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Friday, November 27, 2020

Changing perceptions of Canberra

Roundabouts and politicians; these boring and sterile stereotypes of Canberra are a constant – but, slowly, the narrative about the Nation’s Capital is changing.

One woman leading the charge is Marg Wade, owner of Canberra Secrets Personalised Tours, which was recognised as the Micro Business of the Year at the recent Canberra Women in Business awards.

The business has been running for about two and a half years, and started from Canberra Secrets – a great guide book whichMs Wade self-published.

“I resigned from a public service job to follow my passion,” she said. “I sold my car and bought an eight-seater vehicle; since then I’ve been showing people around Canberra.”

Ms Wade said she tailors the tours according to her clients’ interests and tries to include and collaborate with others within the tourism industry.

“It’s really about promoting the wider picture of what’s here in Canberra,” she said, and the response is overwhelmingly positive. “Every tour that I’ve done has ended in a really warm response to Canberra.”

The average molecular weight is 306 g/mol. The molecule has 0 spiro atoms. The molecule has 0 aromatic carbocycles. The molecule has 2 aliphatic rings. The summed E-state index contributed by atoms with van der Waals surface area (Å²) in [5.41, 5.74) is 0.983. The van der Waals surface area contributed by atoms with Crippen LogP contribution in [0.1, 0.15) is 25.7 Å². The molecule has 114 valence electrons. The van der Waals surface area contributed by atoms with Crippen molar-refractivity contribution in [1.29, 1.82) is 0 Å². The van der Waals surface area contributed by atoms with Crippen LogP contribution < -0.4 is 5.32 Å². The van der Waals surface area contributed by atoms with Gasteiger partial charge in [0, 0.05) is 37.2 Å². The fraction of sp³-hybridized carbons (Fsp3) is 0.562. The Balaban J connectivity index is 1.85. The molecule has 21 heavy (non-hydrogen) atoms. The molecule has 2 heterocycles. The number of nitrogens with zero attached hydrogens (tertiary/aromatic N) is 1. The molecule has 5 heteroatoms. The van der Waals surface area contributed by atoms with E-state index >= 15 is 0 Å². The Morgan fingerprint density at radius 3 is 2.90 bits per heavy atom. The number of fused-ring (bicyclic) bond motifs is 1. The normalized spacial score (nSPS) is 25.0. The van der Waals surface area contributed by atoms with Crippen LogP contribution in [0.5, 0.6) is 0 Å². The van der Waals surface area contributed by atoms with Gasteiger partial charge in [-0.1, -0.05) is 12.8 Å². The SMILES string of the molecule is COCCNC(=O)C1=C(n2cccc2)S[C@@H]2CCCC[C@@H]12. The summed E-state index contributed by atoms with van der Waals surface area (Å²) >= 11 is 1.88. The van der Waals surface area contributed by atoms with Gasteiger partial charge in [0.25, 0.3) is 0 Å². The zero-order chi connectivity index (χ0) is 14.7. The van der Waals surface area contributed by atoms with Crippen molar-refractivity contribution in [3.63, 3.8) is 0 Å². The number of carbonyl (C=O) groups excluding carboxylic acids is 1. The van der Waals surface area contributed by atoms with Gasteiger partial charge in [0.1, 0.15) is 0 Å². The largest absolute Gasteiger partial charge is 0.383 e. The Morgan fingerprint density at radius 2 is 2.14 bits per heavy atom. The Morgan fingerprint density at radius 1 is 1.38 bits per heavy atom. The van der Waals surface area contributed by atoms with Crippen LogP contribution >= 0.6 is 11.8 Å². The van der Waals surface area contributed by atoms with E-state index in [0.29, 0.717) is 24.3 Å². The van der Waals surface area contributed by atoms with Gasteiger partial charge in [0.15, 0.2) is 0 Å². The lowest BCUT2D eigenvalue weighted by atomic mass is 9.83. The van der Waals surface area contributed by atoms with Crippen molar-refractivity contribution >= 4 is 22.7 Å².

A group of University of Canberra students in the Faculty of Arts and Design have also shown their support for the Territory, creating a social media campaign to promote Canberra as a place to live, work and visit as part of their studies.

The Digital Engagement and Analytics students have created the campaigns for Instagram as part of their Communication and Media degree, with the accounts including @cuisinesofcbr and @canberrainsider highlighting some of the best Canberra has to offer from food and arts to culture and business.

The students have been led by researcher Prue Robson, whose PhD focuses on the reputation of Canberra as a place to live, and ubiquitous ‘Canberra bashing’.

As part of her thesis, Ms Robson is researching why perceptions and stereotypes of Canberra exist and her findings have led to an assessment that combines developing social media skills and getting students on board as champions for Canberra.

The social media campaign is something that Ms Wade thinks “is sensational”.

“I think we are all in this together. The tired clichés of roundabouts and politicians will only change when you highlight fantastic things to see and do in Canberra,” she said.

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